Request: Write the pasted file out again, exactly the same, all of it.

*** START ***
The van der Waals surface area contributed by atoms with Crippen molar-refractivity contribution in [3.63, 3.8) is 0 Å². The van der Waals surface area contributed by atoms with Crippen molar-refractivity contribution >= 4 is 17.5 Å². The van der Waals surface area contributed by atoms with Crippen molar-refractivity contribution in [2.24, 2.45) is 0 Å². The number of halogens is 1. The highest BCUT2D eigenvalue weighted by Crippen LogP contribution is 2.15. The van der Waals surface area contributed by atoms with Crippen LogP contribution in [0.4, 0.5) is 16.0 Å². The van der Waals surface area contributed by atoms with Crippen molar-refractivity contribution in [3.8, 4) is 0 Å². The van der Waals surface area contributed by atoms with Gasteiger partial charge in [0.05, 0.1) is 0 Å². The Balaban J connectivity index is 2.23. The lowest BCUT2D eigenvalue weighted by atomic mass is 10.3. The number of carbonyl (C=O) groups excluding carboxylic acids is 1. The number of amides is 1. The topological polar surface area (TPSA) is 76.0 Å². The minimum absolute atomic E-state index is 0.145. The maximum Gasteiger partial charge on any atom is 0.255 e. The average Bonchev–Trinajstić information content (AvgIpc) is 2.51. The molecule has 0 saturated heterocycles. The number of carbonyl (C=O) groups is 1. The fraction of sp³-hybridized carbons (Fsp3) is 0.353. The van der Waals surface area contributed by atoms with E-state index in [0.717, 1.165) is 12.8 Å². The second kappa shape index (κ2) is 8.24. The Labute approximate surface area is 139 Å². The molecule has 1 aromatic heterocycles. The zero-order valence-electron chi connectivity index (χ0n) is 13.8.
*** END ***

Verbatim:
The van der Waals surface area contributed by atoms with Crippen molar-refractivity contribution in [3.63, 3.8) is 0 Å². The van der Waals surface area contributed by atoms with Crippen molar-refractivity contribution >= 4 is 17.5 Å². The van der Waals surface area contributed by atoms with Crippen molar-refractivity contribution in [2.24, 2.45) is 0 Å². The number of halogens is 1. The highest BCUT2D eigenvalue weighted by Crippen LogP contribution is 2.15. The van der Waals surface area contributed by atoms with Crippen LogP contribution in [0.4, 0.5) is 16.0 Å². The van der Waals surface area contributed by atoms with Crippen molar-refractivity contribution in [3.8, 4) is 0 Å². The van der Waals surface area contributed by atoms with Gasteiger partial charge in [0.05, 0.1) is 0 Å². The Balaban J connectivity index is 2.23. The lowest BCUT2D eigenvalue weighted by atomic mass is 10.3. The number of carbonyl (C=O) groups excluding carboxylic acids is 1. The number of amides is 1. The topological polar surface area (TPSA) is 76.0 Å². The minimum absolute atomic E-state index is 0.145. The maximum Gasteiger partial charge on any atom is 0.255 e. The average Bonchev–Trinajstić information content (AvgIpc) is 2.51. The molecule has 0 saturated heterocycles. The number of carbonyl (C=O) groups is 1. The fraction of sp³-hybridized carbons (Fsp3) is 0.353. The van der Waals surface area contributed by atoms with E-state index in [0.717, 1.165) is 12.8 Å². The second kappa shape index (κ2) is 8.24. The Labute approximate surface area is 139 Å². The molecule has 1 aromatic heterocycles. The zero-order valence-electron chi connectivity index (χ0n) is 13.8.